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positioning/covering the court with a lefty partner

Discussion in 'Techniques / Training' started by Capnx, Feb 12, 2012.

  1. Capnx

    Capnx Regular Member

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    im just wondering if there're any special considerations when partnered with a lefty (im a righty) in men's doubles. For example, if my partner's in the back court attacking, should i position myself on the same side as him or cover more the crosscourt angle? When i see a high lift/clear shot should i move back and cover for him and he come front to do the rotation? when I'm in the back attacking, should I be smashing to the middle or consider his forhand side?
     
  2. moomoo

    moomoo Regular Member

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    it should be similar to playing with a righty, except you move half a step more away from his non-racket side (crosscourt side) since you can reduce the overlap but still be able to cover most of the court side and do a quick rotation when required.
     
  3. Tadashi

    Tadashi Regular Member

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    Capnx, yes, you adjust accordingly. You also use body angle and racket head positions as well as stances to equalise the game. In the end, you have to adjust the speed you ... you're so lucky having a left-handed partner, because you have to learn faster to play equally well ... than other right-handed players.

    (I started 15+y ago with a left-handed playing partner as kids and played with him for five years in a team ... as you, I'm right-handed.) I can remember ...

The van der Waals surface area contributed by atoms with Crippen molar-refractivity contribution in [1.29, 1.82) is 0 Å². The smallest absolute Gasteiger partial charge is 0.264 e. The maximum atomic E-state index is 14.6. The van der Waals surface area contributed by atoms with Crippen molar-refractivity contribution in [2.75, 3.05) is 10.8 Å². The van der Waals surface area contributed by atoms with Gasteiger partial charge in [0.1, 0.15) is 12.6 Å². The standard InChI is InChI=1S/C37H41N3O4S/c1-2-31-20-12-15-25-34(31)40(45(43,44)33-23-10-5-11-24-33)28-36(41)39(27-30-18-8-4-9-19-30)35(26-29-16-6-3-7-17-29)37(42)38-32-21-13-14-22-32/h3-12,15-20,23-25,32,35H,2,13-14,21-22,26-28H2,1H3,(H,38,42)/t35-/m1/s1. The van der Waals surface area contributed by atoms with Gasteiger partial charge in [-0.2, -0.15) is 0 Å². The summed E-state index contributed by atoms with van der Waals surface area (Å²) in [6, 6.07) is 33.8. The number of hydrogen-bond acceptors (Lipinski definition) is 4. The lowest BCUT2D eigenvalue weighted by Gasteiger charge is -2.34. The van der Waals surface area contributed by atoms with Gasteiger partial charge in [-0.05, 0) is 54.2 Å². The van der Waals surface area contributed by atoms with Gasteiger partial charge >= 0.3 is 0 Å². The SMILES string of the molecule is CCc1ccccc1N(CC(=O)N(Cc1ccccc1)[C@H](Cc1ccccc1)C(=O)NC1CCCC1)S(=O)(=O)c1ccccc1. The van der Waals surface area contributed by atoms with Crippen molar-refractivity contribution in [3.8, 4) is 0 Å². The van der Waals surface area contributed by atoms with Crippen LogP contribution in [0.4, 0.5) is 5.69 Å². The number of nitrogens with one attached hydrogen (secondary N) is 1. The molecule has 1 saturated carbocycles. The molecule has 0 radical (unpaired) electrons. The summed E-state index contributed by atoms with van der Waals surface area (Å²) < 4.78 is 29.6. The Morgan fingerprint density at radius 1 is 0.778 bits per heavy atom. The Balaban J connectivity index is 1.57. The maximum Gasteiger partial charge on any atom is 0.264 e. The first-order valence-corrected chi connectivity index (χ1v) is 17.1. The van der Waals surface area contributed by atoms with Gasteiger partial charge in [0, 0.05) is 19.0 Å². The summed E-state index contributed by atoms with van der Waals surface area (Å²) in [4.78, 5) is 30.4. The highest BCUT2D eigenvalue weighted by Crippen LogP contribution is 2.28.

... opponents believe to have an edge shooting the sides and the centre, if our forehands cover the centre and the alleys --- inviting centred shots because our backhands' weakness are centred and the same for alley shots . Well, you know that they actually believe it ... it's so obvious ...

    ... and so, in midcourt defence awaiting a smash to the centre meant () we actually adjusted by having the racket head anticipating backhand action (so sometimes having one foot in front to make turning even more easier), if our backhands covered the centre, we actually tried to invite shots to the sides by giving up cover of the alleys! If on the other hand the opposite is true, backhands to the alleys, forehands covering the centre ... well we made sure we would not destroy our rackets in defence and left a huge gap in the midcourt centre.

    In front-back formation, a bias towards backhand actions in body angle, foot and head positions remained, if you are the front man --- you play as if you play singles. The rear simply reacts to that: with most extreme situations so that you quickly reverse the positions.

    All this meant, that we played our weakness against the initial believes of the opponent ... which meant that we had to be even faster with playing forehand drives, clears and smashes and net reply.
     

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